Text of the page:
How technology is helping surgeons operate on horses *H&H VIP*

  • The use of X-rays to assist fracture-repair surgery has been routine for many years, enabling operations to be performed through small skin incisions and negating the need for more invasive approaches that reveal the entire surface of the bone.

    When repairing a simple pastern fracture, for example, X-rays are taken with markers (needles) placed in the horse’s skin to help identify where screws should be inserted. Further X-rays at the end of surgery then confirm that the screws are in the correct position and are of an appropriate length.

    While this X-ray guidance works for many types of surgery, the technique has its limitations. An X-ray flattens the complex three-dimensional structure of bones into a single, two-dimensional image. The latest innovation uses computed tomography (CT) to obtain three-dimensional images for more sophisticated guidance of orthopaedic surgery — usually the placement of screws for treatment of fractures or bone cysts.

    CT-guided surgery allows us to “see” inside a limb in far greater detail, enabling the surgeon to perform procedures that until now have not been possible. Operations previously carried out using X-rays can now be executed with more accuracy, while more complex surgeries can be performed in a minimally invasive fashion, reducing patient discomfort and potential complications.

    Instant assessment

    The technique requires a portable, lightweight CT scanner that can be moved around the patient in the operating theatre.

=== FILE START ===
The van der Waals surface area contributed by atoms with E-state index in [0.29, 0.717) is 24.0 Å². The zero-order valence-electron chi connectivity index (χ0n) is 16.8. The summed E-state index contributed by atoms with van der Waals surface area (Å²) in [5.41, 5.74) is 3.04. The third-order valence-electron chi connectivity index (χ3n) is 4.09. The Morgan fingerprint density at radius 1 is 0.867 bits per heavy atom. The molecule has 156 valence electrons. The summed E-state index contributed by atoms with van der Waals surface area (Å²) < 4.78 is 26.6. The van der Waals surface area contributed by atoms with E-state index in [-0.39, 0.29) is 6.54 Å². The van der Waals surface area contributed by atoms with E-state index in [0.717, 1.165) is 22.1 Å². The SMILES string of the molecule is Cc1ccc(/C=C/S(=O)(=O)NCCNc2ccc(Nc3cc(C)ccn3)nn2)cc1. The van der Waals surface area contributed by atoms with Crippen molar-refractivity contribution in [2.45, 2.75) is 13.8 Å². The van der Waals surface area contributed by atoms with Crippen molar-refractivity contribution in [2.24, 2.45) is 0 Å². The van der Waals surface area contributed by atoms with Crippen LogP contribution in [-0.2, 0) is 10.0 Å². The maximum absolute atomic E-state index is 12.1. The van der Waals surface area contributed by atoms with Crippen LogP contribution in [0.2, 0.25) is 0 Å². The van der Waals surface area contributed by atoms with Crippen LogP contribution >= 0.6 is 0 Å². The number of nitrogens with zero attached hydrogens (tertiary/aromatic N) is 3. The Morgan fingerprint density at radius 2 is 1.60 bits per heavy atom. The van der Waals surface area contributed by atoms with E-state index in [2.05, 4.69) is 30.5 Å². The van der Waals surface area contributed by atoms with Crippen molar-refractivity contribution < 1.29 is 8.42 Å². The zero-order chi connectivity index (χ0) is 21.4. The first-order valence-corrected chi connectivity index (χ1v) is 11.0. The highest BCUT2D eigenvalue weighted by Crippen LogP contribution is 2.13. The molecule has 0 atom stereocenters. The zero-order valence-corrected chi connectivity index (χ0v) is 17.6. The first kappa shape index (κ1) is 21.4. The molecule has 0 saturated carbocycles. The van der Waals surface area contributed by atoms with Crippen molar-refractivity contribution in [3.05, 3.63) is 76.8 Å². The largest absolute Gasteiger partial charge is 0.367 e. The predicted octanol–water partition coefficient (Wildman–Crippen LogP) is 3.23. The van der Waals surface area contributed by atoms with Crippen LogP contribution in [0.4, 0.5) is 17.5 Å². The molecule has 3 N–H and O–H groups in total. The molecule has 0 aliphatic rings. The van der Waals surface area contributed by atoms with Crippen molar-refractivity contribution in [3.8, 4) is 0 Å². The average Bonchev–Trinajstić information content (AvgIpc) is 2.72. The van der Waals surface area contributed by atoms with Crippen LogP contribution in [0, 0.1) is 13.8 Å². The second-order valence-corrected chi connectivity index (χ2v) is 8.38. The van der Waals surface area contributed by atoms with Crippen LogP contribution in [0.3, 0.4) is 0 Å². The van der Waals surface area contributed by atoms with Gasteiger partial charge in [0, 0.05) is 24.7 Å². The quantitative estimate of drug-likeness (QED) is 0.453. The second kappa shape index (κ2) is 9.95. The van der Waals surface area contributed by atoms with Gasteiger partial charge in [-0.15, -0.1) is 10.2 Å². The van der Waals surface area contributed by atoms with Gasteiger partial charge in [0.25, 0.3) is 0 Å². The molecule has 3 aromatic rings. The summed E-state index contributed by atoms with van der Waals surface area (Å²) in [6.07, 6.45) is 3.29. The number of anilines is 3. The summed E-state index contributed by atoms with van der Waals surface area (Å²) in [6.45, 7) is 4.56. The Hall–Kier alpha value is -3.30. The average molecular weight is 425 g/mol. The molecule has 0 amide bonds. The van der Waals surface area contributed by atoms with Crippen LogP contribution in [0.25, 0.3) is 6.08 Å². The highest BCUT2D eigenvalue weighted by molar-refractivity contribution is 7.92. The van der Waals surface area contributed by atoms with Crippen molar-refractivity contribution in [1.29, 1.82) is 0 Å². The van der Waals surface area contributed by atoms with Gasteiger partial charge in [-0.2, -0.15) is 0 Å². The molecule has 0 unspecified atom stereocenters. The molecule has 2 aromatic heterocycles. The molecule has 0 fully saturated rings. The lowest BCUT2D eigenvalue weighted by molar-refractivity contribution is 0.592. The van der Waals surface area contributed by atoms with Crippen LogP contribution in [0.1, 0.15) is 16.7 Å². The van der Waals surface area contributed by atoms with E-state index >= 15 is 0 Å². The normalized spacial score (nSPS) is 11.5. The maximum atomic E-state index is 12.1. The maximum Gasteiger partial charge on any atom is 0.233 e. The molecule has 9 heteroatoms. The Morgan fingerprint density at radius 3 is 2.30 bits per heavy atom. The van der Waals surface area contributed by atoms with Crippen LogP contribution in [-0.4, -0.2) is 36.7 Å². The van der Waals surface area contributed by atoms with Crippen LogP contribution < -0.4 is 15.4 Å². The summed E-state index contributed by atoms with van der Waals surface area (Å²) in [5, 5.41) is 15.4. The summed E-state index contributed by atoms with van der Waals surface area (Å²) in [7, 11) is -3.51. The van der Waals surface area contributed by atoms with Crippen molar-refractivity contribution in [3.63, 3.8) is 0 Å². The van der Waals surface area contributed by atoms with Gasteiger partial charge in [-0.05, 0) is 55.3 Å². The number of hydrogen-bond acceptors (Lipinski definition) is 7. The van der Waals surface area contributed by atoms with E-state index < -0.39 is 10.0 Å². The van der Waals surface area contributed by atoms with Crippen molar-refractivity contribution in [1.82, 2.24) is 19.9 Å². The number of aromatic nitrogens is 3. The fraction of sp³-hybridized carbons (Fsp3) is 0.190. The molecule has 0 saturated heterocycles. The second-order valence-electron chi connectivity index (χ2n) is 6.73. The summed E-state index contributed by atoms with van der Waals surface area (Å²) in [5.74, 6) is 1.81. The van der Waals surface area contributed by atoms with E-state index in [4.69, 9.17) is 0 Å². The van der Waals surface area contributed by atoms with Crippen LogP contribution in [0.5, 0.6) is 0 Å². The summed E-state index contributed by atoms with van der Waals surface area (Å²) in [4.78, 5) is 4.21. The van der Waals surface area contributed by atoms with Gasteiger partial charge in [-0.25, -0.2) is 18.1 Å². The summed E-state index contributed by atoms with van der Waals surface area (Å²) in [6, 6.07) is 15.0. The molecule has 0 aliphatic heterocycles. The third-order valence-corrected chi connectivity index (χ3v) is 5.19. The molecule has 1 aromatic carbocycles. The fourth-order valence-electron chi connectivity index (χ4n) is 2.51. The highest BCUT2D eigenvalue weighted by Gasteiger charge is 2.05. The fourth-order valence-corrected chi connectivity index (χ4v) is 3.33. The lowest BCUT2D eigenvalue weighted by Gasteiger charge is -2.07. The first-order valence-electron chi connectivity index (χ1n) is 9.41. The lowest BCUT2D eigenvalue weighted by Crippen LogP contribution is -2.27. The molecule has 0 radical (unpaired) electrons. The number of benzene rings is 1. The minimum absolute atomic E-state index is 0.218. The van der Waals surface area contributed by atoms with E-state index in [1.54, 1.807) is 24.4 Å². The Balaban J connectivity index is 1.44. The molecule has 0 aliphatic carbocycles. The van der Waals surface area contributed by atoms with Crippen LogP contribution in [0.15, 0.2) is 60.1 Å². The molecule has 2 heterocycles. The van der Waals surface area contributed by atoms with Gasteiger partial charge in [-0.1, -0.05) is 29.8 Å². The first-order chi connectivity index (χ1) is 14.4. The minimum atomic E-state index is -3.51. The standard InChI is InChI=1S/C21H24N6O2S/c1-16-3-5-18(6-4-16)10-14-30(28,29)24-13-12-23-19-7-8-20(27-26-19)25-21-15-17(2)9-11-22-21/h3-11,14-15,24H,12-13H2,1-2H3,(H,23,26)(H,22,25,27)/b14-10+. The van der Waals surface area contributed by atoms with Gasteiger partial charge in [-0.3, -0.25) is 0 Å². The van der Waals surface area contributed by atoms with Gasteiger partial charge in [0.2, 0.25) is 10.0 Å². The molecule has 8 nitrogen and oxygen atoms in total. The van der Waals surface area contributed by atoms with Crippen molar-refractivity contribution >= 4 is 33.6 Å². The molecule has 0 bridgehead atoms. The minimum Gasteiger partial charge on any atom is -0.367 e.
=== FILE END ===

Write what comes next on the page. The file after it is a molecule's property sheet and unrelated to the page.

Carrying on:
Most scanners are fixed units that are bolted to the floor, whereas a moveable in-theatre scanner, on wheels, allows us to position the horse for surgery on a standard operating table. Multiple scans can then be performed throughout the surgery without breaking the sterility of the operating environment.

    The CT system produces cross-sectional images, or “slices”, through the limb. Each CT scan takes only minutes to perform. The images are transferred wirelessly to a computer, patient-side, so that the operating surgeon can assess them and make decisions without delay.

    The surgical procedure is planned using these reconstructed images. Markers are placed on the limb, corresponding to where the surgeon plans to place one or more screws, and a further scan is performed to assess their location. The markers are then moved, as necessary, and scans are repeated until the screws can be placed in exactly the right location.